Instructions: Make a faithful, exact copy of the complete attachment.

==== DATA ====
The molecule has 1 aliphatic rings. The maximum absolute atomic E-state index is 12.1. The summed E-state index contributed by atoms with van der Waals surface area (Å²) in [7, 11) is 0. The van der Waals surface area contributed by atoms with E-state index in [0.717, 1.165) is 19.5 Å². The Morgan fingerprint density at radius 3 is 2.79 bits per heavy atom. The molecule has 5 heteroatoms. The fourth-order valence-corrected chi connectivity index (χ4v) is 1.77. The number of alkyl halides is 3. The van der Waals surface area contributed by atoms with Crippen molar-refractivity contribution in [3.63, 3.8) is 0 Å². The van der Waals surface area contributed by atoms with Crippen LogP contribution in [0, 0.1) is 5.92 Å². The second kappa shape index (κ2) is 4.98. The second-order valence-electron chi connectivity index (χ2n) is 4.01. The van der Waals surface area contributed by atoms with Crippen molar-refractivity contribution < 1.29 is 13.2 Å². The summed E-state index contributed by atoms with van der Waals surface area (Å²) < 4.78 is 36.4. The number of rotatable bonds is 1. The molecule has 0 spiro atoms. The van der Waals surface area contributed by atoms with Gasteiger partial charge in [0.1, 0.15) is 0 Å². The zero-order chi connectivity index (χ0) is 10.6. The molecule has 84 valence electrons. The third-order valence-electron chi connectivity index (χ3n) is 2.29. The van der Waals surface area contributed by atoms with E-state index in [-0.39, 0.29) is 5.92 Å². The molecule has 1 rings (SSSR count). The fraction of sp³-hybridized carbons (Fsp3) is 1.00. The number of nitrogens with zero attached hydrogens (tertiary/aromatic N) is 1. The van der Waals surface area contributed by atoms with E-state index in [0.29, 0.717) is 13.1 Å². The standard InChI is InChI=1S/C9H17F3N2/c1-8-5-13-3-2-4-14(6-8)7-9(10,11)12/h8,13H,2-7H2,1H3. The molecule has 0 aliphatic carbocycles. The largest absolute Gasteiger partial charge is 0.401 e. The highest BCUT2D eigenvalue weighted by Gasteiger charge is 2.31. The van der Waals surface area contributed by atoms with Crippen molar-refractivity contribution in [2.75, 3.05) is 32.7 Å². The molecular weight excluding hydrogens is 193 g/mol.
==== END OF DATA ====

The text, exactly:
The molecule has 1 aliphatic rings. The maximum absolute atomic E-state index is 12.1. The summed E-state index contributed by atoms with van der Waals surface area (Å²) in [7, 11) is 0. The van der Waals surface area contributed by atoms with E-state index in [0.717, 1.165) is 19.5 Å². The Morgan fingerprint density at radius 3 is 2.79 bits per heavy atom. The molecule has 5 heteroatoms. The fourth-order valence-corrected chi connectivity index (χ4v) is 1.77. The number of alkyl halides is 3. The van der Waals surface area contributed by atoms with Crippen molar-refractivity contribution in [3.63, 3.8) is 0 Å². The van der Waals surface area contributed by atoms with Crippen LogP contribution in [0, 0.1) is 5.92 Å². The second kappa shape index (κ2) is 4.98. The second-order valence-electron chi connectivity index (χ2n) is 4.01. The van der Waals surface area contributed by atoms with Crippen molar-refractivity contribution < 1.29 is 13.2 Å². The summed E-state index contributed by atoms with van der Waals surface area (Å²) < 4.78 is 36.4. The number of rotatable bonds is 1. The molecule has 0 spiro atoms. The van der Waals surface area contributed by atoms with Gasteiger partial charge in [0.1, 0.15) is 0 Å². The zero-order chi connectivity index (χ0) is 10.6. The molecule has 84 valence electrons. The third-order valence-electron chi connectivity index (χ3n) is 2.29. The van der Waals surface area contributed by atoms with E-state index in [-0.39, 0.29) is 5.92 Å². The molecule has 1 rings (SSSR count). The fraction of sp³-hybridized carbons (Fsp3) is 1.00. The number of nitrogens with zero attached hydrogens (tertiary/aromatic N) is 1. The van der Waals surface area contributed by atoms with E-state index in [0.29, 0.717) is 13.1 Å². The standard InChI is InChI=1S/C9H17F3N2/c1-8-5-13-3-2-4-14(6-8)7-9(10,11)12/h8,13H,2-7H2,1H3. The molecule has 0 aliphatic carbocycles. The largest absolute Gasteiger partial charge is 0.401 e. The highest BCUT2D eigenvalue weighted by Gasteiger charge is 2.31. The van der Waals surface area contributed by atoms with Crippen molar-refractivity contribution in [2.75, 3.05) is 32.7 Å². The molecular weight excluding hydrogens is 193 g/mol.